The horror is all too human in Stephen King’s terse, terrifying new thriller, Mr. Mercedes.Taking a brief break from conjuring supernatural scares, King instead turns to real world headlines, using America’s recent spate of homegrown terrorism — the Boston Marathon bombings, among others — to fashion a tale as (sadly) familiar as it is unnerving. Mr. Mercedes, a lean read by King standards (the book conducts its bloody business in just 437 pages), follows newly retired police Detective William Hodges, who, after leaving the force, finds himself at loose, occasionally suicidal ends. His post-retirement ennui is abruptly ended by the deeply disturbed Brady Hartsfield, perpetrator of the gruesome Mr. Mercedes killing — the book opens with the harrowing scene of a high-end Mercedes annihilating a crowd in an early-morning fog — who baits Hodges into a high-stakes game of cat and mouse. Mr. Mercedes derives much of its queasy power from King’s ability to pull readers inside Hartsfield’s claustrophobic existence, a veritable incubator of banal evil. Every bit as loathsome as monsters like Pennywise the clown or Randall Flagg, Hartsfield is a fearsome, twisted creature, gifted with technological skills that make him a pure 21st-century terror. Although the nerve-shredding denouement is vintage King — a pulse-pounding race against time, set at a sold-out pop concert — the rest of the tale hits too-familiar marks, albeit with sly wit and an abiding love for hard-boiled noir cliches. That Hodges seems to almost anticipate his foe’s every move undercuts some of the grim reality King strives for, and many of the secondary characters seem like scarcely realized ciphers. It’s disappointing King doesn’t quite penetrate the heart of domestic darkness, but that doesn’t totally diminish Mr. Mercedes’ high-octane thrills.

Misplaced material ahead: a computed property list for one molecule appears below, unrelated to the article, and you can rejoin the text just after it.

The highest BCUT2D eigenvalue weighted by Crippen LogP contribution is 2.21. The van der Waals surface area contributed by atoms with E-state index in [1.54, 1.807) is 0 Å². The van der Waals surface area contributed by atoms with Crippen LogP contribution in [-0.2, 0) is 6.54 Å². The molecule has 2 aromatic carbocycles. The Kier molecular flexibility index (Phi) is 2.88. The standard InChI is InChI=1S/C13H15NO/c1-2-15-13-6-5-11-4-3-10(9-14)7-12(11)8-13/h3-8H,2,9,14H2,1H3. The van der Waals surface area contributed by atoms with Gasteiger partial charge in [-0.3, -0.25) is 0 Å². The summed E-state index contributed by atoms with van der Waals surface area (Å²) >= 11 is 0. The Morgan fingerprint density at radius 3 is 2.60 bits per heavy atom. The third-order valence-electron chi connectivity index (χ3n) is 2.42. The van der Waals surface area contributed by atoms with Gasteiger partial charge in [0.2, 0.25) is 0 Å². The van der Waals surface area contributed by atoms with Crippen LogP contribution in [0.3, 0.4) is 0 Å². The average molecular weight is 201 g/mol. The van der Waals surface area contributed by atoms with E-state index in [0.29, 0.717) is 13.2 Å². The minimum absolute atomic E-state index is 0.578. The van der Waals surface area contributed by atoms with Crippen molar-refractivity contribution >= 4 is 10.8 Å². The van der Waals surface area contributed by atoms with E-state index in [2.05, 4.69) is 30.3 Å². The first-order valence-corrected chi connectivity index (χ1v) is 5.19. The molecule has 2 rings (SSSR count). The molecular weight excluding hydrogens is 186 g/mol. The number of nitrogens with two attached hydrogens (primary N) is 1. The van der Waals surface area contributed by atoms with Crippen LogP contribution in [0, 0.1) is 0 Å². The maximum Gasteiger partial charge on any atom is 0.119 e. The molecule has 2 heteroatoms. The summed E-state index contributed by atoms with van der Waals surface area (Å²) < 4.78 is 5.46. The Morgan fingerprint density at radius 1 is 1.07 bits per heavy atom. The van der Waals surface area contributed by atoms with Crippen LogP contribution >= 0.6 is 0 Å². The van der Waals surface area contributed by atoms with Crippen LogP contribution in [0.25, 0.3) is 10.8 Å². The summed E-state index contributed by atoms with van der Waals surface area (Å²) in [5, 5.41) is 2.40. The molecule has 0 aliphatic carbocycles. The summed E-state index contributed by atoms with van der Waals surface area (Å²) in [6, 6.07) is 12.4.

Preston Jones, 817-390-7713 Twitter: @prestonjones